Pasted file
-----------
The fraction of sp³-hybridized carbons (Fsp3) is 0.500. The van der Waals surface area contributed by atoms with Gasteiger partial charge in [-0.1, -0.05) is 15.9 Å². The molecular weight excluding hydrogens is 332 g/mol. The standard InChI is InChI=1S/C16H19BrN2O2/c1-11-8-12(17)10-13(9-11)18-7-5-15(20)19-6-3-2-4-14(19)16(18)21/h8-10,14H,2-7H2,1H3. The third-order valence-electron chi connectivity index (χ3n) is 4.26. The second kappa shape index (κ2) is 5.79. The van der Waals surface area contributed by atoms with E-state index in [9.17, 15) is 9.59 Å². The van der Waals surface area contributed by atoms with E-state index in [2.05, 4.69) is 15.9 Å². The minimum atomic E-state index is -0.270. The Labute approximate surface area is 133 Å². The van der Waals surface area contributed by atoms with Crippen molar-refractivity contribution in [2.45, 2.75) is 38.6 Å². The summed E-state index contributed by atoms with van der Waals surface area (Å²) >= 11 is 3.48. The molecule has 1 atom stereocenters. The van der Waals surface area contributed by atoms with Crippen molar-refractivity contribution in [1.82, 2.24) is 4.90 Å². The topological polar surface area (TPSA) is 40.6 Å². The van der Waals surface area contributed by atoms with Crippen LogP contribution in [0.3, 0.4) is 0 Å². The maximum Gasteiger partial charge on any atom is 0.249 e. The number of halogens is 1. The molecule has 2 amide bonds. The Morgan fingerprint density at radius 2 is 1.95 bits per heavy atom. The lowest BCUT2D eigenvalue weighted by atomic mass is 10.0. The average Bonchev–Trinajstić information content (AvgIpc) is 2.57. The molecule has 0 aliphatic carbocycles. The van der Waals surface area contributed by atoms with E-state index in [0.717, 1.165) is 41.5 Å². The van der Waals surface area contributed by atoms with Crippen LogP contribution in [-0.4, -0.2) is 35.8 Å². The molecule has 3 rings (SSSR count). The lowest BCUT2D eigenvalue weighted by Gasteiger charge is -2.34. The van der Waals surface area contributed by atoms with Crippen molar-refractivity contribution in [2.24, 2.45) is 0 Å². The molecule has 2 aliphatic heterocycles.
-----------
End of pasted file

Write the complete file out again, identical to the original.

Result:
The fraction of sp³-hybridized carbons (Fsp3) is 0.500. The van der Waals surface area contributed by atoms with Gasteiger partial charge in [-0.1, -0.05) is 15.9 Å². The molecular weight excluding hydrogens is 332 g/mol. The standard InChI is InChI=1S/C16H19BrN2O2/c1-11-8-12(17)10-13(9-11)18-7-5-15(20)19-6-3-2-4-14(19)16(18)21/h8-10,14H,2-7H2,1H3. The third-order valence-electron chi connectivity index (χ3n) is 4.26. The second kappa shape index (κ2) is 5.79. The van der Waals surface area contributed by atoms with E-state index in [9.17, 15) is 9.59 Å². The van der Waals surface area contributed by atoms with E-state index in [2.05, 4.69) is 15.9 Å². The minimum atomic E-state index is -0.270. The Labute approximate surface area is 133 Å². The van der Waals surface area contributed by atoms with Crippen molar-refractivity contribution in [2.45, 2.75) is 38.6 Å². The summed E-state index contributed by atoms with van der Waals surface area (Å²) >= 11 is 3.48. The molecule has 1 atom stereocenters. The van der Waals surface area contributed by atoms with Crippen molar-refractivity contribution in [1.82, 2.24) is 4.90 Å². The topological polar surface area (TPSA) is 40.6 Å². The van der Waals surface area contributed by atoms with Crippen LogP contribution in [0.3, 0.4) is 0 Å². The maximum Gasteiger partial charge on any atom is 0.249 e. The number of halogens is 1. The molecule has 2 amide bonds. The Morgan fingerprint density at radius 2 is 1.95 bits per heavy atom. The lowest BCUT2D eigenvalue weighted by atomic mass is 10.0. The average Bonchev–Trinajstić information content (AvgIpc) is 2.57. The molecule has 0 aliphatic carbocycles. The van der Waals surface area contributed by atoms with E-state index in [0.717, 1.165) is 41.5 Å². The van der Waals surface area contributed by atoms with Crippen LogP contribution in [-0.4, -0.2) is 35.8 Å². The molecule has 3 rings (SSSR count). The lowest BCUT2D eigenvalue weighted by Gasteiger charge is -2.34. The van der Waals surface area contributed by atoms with Crippen molar-refractivity contribution in [2.24, 2.45) is 0 Å². The molecule has 2 aliphatic heterocycles.